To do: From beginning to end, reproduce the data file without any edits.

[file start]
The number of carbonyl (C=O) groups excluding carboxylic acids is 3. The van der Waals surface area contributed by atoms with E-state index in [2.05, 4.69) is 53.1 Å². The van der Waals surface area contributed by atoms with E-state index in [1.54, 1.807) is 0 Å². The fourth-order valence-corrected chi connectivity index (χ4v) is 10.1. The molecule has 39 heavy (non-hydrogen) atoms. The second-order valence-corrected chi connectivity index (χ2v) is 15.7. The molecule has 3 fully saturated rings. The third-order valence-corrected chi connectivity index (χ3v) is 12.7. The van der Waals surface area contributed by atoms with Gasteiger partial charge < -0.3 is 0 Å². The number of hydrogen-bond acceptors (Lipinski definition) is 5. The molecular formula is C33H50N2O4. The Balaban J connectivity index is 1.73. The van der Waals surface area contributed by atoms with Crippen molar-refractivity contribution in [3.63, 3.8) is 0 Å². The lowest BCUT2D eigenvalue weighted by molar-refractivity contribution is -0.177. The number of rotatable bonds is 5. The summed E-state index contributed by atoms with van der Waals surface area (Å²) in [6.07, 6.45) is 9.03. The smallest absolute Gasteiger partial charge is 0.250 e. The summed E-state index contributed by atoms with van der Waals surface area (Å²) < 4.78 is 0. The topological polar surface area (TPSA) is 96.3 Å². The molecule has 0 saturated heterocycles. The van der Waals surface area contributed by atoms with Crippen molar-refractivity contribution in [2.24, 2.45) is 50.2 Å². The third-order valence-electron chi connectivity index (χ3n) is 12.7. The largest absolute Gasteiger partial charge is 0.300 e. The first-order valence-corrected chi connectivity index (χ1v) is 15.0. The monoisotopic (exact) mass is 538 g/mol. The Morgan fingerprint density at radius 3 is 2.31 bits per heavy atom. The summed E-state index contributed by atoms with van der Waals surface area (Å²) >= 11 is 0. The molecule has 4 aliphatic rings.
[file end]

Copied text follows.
The number of carbonyl (C=O) groups excluding carboxylic acids is 3. The van der Waals surface area contributed by atoms with E-state index in [2.05, 4.69) is 53.1 Å². The van der Waals surface area contributed by atoms with E-state index in [1.54, 1.807) is 0 Å². The fourth-order valence-corrected chi connectivity index (χ4v) is 10.1. The molecule has 39 heavy (non-hydrogen) atoms. The second-order valence-corrected chi connectivity index (χ2v) is 15.7. The molecule has 3 fully saturated rings. The third-order valence-corrected chi connectivity index (χ3v) is 12.7. The van der Waals surface area contributed by atoms with Gasteiger partial charge < -0.3 is 0 Å². The number of hydrogen-bond acceptors (Lipinski definition) is 5. The molecular formula is C33H50N2O4. The Balaban J connectivity index is 1.73. The van der Waals surface area contributed by atoms with Crippen molar-refractivity contribution in [3.63, 3.8) is 0 Å². The lowest BCUT2D eigenvalue weighted by molar-refractivity contribution is -0.177. The number of rotatable bonds is 5. The summed E-state index contributed by atoms with van der Waals surface area (Å²) in [6.07, 6.45) is 9.03. The smallest absolute Gasteiger partial charge is 0.250 e. The summed E-state index contributed by atoms with van der Waals surface area (Å²) < 4.78 is 0. The topological polar surface area (TPSA) is 96.3 Å². The molecule has 0 saturated heterocycles. The van der Waals surface area contributed by atoms with Crippen molar-refractivity contribution in [2.24, 2.45) is 50.2 Å². The third-order valence-electron chi connectivity index (χ3n) is 12.7. The largest absolute Gasteiger partial charge is 0.300 e. The first-order valence-corrected chi connectivity index (χ1v) is 15.0. The monoisotopic (exact) mass is 538 g/mol. The Morgan fingerprint density at radius 3 is 2.31 bits per heavy atom. The summed E-state index contributed by atoms with van der Waals surface area (Å²) >= 11 is 0. The molecule has 4 aliphatic rings.